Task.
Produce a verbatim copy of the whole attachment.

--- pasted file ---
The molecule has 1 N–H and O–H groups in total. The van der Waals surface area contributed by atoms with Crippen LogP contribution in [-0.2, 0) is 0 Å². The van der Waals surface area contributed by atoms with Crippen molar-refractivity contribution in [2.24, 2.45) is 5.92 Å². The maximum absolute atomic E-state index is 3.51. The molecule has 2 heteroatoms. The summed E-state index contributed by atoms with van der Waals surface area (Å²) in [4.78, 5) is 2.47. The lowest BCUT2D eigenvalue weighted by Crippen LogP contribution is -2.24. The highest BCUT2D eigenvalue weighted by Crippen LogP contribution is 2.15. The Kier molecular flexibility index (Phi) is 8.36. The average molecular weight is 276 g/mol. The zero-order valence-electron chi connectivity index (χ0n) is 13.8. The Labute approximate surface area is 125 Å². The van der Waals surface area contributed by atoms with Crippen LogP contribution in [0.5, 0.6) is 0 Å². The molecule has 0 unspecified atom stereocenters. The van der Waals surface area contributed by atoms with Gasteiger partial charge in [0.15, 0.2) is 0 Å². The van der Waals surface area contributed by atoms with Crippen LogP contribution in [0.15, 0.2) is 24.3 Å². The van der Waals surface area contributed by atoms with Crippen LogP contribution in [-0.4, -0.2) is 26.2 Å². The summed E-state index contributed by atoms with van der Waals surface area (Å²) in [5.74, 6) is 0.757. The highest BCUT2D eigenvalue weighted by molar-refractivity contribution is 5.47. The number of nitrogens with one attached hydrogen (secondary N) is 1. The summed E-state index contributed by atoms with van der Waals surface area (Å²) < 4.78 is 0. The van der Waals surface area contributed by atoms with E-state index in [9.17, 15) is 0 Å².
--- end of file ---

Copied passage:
The molecule has 1 N–H and O–H groups in total. The van der Waals surface area contributed by atoms with Crippen LogP contribution in [-0.2, 0) is 0 Å². The van der Waals surface area contributed by atoms with Crippen molar-refractivity contribution in [2.24, 2.45) is 5.92 Å². The maximum absolute atomic E-state index is 3.51. The molecule has 2 heteroatoms. The summed E-state index contributed by atoms with van der Waals surface area (Å²) in [4.78, 5) is 2.47. The lowest BCUT2D eigenvalue weighted by Crippen LogP contribution is -2.24. The highest BCUT2D eigenvalue weighted by Crippen LogP contribution is 2.15. The Kier molecular flexibility index (Phi) is 8.36. The average molecular weight is 276 g/mol. The zero-order valence-electron chi connectivity index (χ0n) is 13.8. The Labute approximate surface area is 125 Å². The van der Waals surface area contributed by atoms with Crippen LogP contribution in [0.5, 0.6) is 0 Å². The molecule has 0 unspecified atom stereocenters. The van der Waals surface area contributed by atoms with Gasteiger partial charge in [0.15, 0.2) is 0 Å². The van der Waals surface area contributed by atoms with Crippen LogP contribution in [0.15, 0.2) is 24.3 Å². The van der Waals surface area contributed by atoms with Crippen LogP contribution in [-0.4, -0.2) is 26.2 Å². The summed E-state index contributed by atoms with van der Waals surface area (Å²) in [5.74, 6) is 0.757. The highest BCUT2D eigenvalue weighted by molar-refractivity contribution is 5.47. The number of nitrogens with one attached hydrogen (secondary N) is 1. The summed E-state index contributed by atoms with van der Waals surface area (Å²) < 4.78 is 0. The van der Waals surface area contributed by atoms with E-state index in [9.17, 15) is 0 Å².